Our studio of ten students, during the fall of 2013, was charged with the task of developing two housing schemes for the Malamulo Hospital in rural Malawi. The goal was to deliver a set of construction documents for each at the end of the semester. We met this goal through a series of meetings with client representatives, users, and various consultants for environmental strategies, vernacular building methods and cost estimating, and an understanding of local culture.
The design was influenced most heavily by discussions with users- foreign doctors who volunteer in rural sub-Saharan medical clinics for several years at a time. With these doctors, we develped an understanding of daily life and the need for a home that serves as a retreat in the midst of a chaotic time.
We were charged with balancing cultural practices and expectations, understanding local building practices and available materials, and working within the context of fundraising for a multi-phased build.
To engage doctors and hospital faculty with a meaningful living situation, this project seeks to create a sense of home using varying degrees of privacy and community. As the built form responds to the climatic conditions of the site, it becomes a comfortable and cool space to inhabit. As its organization creates space for solitude and for community, it allows users to rest as they need and socialize as they want.
The two houses sit on the site in a way that encourages movement and community between them, creating space for gathering and eating. Between four units and two kitchens, there are opportunities to spend time with neighbors but also to be in quiet personal space. As private spaces, like bedrooms, are buffered by semi-private spaces, like living rooms, they become places of retreat from busy days at the hospital.
After several weeks of research into the culture, climate, and context of the Malamulo Hospital, we began with a nine day individual competition.
This competition board focuses on a series of vignettes that looks at the daily life of a foreign doctor living and working in rural Malawi. The building highlights the need to spend time alone enjoying the landscape, reading in solitude, playing with kids in the community, tending a vegetable garden, and sharing a meal. It requires spaces of a personal scale, in which individuals and families feel at home.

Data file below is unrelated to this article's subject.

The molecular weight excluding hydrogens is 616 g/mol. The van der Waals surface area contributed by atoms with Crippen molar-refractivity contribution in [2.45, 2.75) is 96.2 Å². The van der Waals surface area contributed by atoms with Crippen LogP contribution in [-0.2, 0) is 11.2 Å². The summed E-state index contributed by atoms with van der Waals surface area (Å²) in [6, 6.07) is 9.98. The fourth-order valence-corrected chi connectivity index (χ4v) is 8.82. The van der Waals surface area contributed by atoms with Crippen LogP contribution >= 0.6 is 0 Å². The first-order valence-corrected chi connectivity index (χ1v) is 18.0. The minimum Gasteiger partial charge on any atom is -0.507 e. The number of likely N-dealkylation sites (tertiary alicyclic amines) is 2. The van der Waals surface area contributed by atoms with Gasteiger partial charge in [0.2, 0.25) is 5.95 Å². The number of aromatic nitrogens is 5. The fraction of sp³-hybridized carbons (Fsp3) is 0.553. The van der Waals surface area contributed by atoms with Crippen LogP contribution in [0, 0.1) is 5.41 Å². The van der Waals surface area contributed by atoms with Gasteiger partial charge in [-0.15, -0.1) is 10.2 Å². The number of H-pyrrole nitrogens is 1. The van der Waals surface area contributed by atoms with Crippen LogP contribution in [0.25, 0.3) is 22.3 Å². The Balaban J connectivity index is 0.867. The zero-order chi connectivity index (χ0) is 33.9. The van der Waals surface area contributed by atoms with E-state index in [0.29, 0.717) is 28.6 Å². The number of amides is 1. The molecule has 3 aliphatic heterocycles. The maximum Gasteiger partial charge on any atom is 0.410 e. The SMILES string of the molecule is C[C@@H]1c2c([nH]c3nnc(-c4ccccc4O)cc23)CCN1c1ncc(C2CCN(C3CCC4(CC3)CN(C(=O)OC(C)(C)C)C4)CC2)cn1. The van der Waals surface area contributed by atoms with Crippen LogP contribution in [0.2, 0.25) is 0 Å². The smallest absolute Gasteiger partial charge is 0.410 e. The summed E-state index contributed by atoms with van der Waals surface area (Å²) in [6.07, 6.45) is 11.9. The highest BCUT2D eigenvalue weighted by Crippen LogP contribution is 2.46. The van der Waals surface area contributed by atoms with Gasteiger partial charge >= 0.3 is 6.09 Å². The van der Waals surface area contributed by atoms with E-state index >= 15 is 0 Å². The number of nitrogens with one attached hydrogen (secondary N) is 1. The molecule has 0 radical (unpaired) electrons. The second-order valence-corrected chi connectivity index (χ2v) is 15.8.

The organization of this design was maintained throughout the final project. Organized around a central shared space, where families could cook and eat together, the home allows for varying degrees of privacy and passive cooling strategies.
The second iteration of the project, in a group of three, developed my competition entry in a way that further understood an appropriate material palette and more specific environmental conditions. It maintains a focus on varying degrees of privacy through private spaces, shared spaces, and public community spaces.
The site approach creates an area of density at the top, allowing terraced gardens along the slope with quieter spaces for individuals or groups to enjoy their environment. The orientation of the buildings harnesses the wind flow on the site and responds appropriately to the sun. The communal space it creates in between enables visiting faculty to engage the local community and provides an atmosphere in which cultures can meet.
The two houses site on the site in a way that encourages movement and community between them, creating space for gathering and eating. Between four units and two kitchens, there are opportunities to spend time with neighbors but also to be in quiet personal space. As private spaces, like bedrooms, are buffered by semi-private spaces, like living rooms, they become places of retreat from busy days at the hospital.
This project was a colloborative effort. While the content shown does reflect my participation in the project, some images shown were produced by team members.